This week, Oregon State Representative Rob Nosse (D-Portland) introduced House Bill 2676 prohibiting the sale of new fur products throughout the state. The bill, if made law, would make it a misdemeanor to sell or distribute new fur products and would apply to the sale and manufacture of products such as clothing and accessories that contain fur. However, it exempts leather, cowhide, and shearling; fur products used for religious purposes; and used fur. The bill is endorsed by animal-welfare groups Compassionate PDX, Humane Voters Oregon, Animal Defenders International, In Defense of Animals, and People for the Ethical Treatment of Animals (PETA). Bill 2676’s first committee hearing is expected to occur this spring.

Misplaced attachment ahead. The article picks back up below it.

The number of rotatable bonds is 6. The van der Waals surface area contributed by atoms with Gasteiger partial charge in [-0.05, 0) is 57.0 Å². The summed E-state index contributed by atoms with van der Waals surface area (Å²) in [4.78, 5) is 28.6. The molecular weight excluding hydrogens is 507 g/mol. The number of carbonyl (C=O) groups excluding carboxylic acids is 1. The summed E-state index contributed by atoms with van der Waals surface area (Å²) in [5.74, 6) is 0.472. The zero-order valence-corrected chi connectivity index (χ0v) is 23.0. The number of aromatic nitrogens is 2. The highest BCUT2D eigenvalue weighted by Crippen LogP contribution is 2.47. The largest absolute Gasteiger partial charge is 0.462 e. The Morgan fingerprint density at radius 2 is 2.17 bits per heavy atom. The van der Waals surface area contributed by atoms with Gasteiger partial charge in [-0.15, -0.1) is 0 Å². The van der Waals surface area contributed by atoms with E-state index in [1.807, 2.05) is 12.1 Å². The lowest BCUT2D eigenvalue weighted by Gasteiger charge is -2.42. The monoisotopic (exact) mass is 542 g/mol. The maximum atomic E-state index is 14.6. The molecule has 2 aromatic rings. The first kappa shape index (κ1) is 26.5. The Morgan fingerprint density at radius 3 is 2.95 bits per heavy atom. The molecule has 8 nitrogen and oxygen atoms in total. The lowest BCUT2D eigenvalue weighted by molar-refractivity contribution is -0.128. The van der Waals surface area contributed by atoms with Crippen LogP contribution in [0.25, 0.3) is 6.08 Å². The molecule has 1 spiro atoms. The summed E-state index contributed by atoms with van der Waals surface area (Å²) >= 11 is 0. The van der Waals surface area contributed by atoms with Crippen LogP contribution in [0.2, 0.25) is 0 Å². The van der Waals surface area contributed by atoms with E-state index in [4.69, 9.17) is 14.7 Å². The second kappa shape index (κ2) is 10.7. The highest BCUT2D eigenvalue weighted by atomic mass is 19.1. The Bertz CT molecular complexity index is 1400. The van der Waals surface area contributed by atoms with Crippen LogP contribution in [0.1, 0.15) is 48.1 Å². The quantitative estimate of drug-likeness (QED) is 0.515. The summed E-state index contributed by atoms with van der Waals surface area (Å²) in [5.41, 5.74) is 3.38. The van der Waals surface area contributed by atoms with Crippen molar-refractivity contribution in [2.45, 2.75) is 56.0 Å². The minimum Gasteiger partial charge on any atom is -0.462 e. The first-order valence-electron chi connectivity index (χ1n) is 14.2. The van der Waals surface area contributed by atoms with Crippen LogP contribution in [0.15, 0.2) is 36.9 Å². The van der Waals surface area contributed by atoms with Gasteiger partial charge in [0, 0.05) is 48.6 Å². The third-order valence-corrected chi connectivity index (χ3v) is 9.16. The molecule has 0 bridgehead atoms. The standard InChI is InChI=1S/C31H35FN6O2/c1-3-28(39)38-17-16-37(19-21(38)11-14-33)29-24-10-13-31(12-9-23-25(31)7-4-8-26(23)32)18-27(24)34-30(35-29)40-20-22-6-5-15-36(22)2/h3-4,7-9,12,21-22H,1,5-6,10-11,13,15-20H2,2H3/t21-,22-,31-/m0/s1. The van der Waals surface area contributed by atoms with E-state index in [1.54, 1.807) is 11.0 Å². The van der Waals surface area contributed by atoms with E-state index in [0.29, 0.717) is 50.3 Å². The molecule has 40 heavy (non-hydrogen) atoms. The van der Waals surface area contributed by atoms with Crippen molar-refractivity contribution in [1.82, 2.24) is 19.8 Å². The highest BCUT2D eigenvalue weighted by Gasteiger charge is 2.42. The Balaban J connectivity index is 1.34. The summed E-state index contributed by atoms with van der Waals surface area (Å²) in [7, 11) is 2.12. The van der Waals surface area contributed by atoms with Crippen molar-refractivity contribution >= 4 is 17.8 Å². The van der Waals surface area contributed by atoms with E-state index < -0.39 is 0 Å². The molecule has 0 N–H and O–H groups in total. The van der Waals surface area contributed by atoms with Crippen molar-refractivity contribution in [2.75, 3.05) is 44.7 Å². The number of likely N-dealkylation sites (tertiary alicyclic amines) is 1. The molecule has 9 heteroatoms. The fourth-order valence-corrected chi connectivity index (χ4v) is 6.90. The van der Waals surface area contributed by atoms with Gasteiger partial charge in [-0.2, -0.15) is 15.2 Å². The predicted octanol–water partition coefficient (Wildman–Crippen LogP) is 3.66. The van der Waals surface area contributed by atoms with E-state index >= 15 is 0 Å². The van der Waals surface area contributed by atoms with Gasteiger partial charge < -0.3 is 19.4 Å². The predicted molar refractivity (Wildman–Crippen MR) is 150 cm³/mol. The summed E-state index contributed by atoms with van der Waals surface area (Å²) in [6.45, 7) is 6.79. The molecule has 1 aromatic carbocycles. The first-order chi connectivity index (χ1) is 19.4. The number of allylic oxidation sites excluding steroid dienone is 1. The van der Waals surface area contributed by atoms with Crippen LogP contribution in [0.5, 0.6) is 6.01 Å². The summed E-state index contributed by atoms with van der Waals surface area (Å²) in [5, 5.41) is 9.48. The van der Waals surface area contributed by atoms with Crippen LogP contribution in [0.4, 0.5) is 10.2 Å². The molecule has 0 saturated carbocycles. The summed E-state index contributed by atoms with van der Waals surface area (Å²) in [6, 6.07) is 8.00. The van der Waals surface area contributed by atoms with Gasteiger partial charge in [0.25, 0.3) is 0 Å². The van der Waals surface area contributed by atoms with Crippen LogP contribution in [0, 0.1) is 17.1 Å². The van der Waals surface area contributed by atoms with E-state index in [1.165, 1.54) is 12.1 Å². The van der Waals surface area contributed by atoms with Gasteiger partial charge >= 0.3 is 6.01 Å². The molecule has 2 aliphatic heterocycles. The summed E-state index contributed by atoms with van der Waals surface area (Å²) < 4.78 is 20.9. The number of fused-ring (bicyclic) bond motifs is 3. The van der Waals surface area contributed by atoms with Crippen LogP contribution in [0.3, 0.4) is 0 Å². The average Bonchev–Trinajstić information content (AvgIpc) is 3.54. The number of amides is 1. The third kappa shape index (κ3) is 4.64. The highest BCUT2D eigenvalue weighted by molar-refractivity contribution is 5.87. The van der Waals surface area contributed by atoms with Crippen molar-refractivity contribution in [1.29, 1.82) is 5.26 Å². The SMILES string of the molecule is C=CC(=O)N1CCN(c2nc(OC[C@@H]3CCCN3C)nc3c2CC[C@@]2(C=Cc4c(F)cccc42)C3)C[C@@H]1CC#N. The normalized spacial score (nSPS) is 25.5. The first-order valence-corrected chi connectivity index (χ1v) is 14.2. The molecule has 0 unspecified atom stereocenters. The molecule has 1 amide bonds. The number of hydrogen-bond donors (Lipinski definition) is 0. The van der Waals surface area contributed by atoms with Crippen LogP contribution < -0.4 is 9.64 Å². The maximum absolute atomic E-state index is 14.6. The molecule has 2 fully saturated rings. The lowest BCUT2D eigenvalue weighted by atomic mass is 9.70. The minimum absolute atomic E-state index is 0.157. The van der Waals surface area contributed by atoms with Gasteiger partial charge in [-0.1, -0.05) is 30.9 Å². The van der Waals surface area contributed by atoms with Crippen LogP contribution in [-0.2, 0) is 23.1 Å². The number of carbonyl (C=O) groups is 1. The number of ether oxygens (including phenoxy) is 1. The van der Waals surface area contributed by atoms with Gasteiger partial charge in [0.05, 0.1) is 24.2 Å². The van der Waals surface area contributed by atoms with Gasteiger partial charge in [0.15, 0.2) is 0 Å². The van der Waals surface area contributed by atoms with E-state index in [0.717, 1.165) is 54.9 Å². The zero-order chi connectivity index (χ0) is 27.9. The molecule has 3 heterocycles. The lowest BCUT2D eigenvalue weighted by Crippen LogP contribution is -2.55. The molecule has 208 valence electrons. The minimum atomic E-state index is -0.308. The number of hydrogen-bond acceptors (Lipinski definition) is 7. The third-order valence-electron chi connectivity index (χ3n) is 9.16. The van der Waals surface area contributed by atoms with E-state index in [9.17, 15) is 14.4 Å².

Fur farming spreads disease
In the last year, mink have been shown to be highly susceptible to COVID-19. In Denmark, a mutated strain of COVID-19 passed from farmed mink to humans, and the country’s prime minister has since ordered the killing of all mink on fur farms in an effort to contain the spread of the virus. Last month, Sweden suspended mink fur farming for the duration of 2021 in an effort to stop the spread of the virus after COVID-19 was found on 13 of the country’s approximately 40 mink farms.
“It is increasingly clear that the fur industry exacerbates the spread of disease like COVID-19,” Nosse said. “By limiting the sale of this cruel and unnecessary product, we can prepare for the next pandemic and create a more safe and humane Oregon.”
The second state to ban fur
If passed into law, Bill 2676 would make Oregon the second state, after California, to ban the sale of fur products within its borders. Major fashion houses—including Burberry, Juicy Couture, Coach, DKNY, and Versace—have already adopted fur-free policies. Connecticut, Hawaii, and Rhode Island have also introduced similar legislation this session.